London, March 19, 2012
|Archpriest Mikhail Dudko|
"This morning I talked to a woman who was forced to take off her cross at work a week ago. She preferred to resign. And the cross was not even visible! The woman asked to be allowed to wear it, promising to attach it to the body with duct tape to keep it from accidentally slipping from under her clothes, but they said it's not allowed," Archpriest Mikhail Dudko, the cathedral's sacristan, said on Facebook.
He said the position of the British government, which opposes freedom to openly wear crosses, is understood by local authorities as "a total ban" and people with poor knowledge of the language and life in the UK "have virtually no chance of defending their rights."
According to earlier reports, the British authorities intend to defend the legality of the ban on public wearing of crosses in the UK in the European Court of Human Rights.
The Strasbourg court will try lawsuits involving the religious discrimination against four Christians from the UK, who have lost their cases in British courts.
The Russian Church earlier expressed surprise about the loyalty of the British authorities, who have banned wearing crosses at work, to other symbols, for example, gay symbols.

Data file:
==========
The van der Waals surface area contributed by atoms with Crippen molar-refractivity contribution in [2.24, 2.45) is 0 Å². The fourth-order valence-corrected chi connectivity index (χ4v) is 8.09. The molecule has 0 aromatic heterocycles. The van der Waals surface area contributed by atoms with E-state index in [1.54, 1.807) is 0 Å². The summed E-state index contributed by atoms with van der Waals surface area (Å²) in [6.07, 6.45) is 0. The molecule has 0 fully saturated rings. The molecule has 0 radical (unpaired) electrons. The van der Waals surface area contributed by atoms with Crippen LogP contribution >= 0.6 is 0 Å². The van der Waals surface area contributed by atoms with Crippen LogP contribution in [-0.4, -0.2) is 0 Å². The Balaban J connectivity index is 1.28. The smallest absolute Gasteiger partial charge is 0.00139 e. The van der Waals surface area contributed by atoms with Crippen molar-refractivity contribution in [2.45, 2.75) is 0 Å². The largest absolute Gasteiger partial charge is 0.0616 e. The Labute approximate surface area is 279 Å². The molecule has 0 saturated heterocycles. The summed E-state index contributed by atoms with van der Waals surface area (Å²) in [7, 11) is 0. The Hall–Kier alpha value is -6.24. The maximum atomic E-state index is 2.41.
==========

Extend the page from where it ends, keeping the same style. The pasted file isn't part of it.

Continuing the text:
"This decision made by the British parliament is certainly alarming, especially given the existence in modern European society of other tendencies aimed at liberating human instincts," Vladimir Legoyda, the head of the Synodal Information Department, told reporters. He said he was surprised by the fact that public demonstration of affiliation with gay culture is considered normal in the UK while the wearing of crosses is not. Among the examples of double standards Legoyda named the British authorities' stance on Sikhs, saying that even London police officers are officially allowed to wear turbans, which are Sikh symbols.
Among the four cases to be tried in Strasbourg is a claim filed by a woman who was suspended from her job with British Airways several years ago for refusing to take off her cross, which she wore on top of her uniform.
The other claimants are Shirley Chaplin, who had worked as
a nurse for 30 years before being fired for wearing a
cross at work, Lillian Leidel, an official with a London
civil registry office, who was subjected to disciplinary
punishment for refusing to register a gay marriage for
religious reasons, and Garry McFarlane, a resident of
Bristol, a former employee of a firm providing
confidential consultations to gay couples, who was fired
because he had difficulty working because of his religious